Infrastructure
12:50 pm
Fri January 4, 2013

'Structural Deficiencies' From Corroded Steel Cause Lane Closures On Bear Cut Bridge

DEFICIENT BRIDGE: Bear Cut Bridge, marked with an A, will allow only limited travel for at least a year
DEFICIENT BRIDGE: Bear Cut Bridge, marked with an A, will allow only limited travel for at least a year
Credit Google

The discovery of corroded steel support girders on the bridge to Virginia Key from Key Biscayne has prompted local officials to close the westbound lanes and route heavy trucks away from the structure until repairs are made.

And that could take up to a year, according to county transportation officials, including the two weeks in March when the Sony Open tennis tournament brings Key Biscayne its heaviest traffic of the year.

In the meantime, the two eastbound lanes of Bear Cut Bridge will be the only way across the water, with one lane headed east and the other west.

The Miami Herald reports the discovery of the corroded steel came at a time of already heightened concern about the bridge, which was built in 1944 and rebuilt in 1983:

UNDER THE BRIDGE: Steel girders that support the 66-year-old Bear Cut Bridge are corroding and need to be replaced.
UNDER THE BRIDGE: Steel girders that support the 66-year-old Bear Cut Bridge are corroding and need to be replaced.

Key Biscayne issued several vehicle weight restriction alerts via email beginning Dec. 18, including notifying commercial truck drivers on Wednesday that they would be required to obtain county permits to travel on the bridge.

The problem centers around the bridge’s steel beams, or girders, which have corroded, (Florida Department of Transportation administrator Dennis) Fernandez said. The beams support the surface of the bridge where vehicles, cyclists and pedestrians travel.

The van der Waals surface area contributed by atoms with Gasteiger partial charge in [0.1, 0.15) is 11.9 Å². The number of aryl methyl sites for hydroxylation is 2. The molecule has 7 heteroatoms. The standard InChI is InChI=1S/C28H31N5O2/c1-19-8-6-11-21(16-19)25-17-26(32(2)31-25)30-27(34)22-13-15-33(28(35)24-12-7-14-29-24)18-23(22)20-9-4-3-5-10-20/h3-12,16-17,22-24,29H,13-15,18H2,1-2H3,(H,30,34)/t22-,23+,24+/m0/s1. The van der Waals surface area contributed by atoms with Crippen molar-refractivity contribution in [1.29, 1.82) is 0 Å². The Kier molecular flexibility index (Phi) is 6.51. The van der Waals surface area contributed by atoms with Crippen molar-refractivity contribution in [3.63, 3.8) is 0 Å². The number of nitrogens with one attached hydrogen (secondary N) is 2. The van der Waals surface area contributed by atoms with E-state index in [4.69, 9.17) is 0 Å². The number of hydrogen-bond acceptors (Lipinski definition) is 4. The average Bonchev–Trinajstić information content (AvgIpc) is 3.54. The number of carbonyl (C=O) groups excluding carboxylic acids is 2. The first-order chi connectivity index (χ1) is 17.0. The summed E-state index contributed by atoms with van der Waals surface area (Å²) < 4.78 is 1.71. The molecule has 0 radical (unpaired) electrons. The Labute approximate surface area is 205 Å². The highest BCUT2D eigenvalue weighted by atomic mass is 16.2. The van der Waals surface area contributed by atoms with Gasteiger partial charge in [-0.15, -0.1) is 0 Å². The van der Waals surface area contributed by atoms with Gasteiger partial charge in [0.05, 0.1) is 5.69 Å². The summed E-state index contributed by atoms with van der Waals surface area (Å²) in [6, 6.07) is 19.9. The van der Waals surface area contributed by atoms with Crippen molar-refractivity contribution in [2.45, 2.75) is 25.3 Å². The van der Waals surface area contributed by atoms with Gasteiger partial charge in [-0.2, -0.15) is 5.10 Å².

Previous FDOT inspections had identified the problem, according to Fernandez. “This is nothing new,” he said.

In the most recent inspection of the bridge on Dec. 26, Bear Cut was classified "structurally deficient," meaning it needs to be replaced within six years. But that was the same rating the bridge has been receiving for four years.

It's another reminder of the state of American infrastructure which has been of on and off concern since 2007 when a 40-year-old bridge in Minneapolis collapsed, killing 13 and injuring 145 people.

Since then, various websites have assembled searchable databases of bridges and their safety classifications. The databases are of varying quality, currency and usability, but this one seems adequate. Type a city and state or a zip code into the search bar and all the bridges within 10 miles will appear with their ratings and conditions.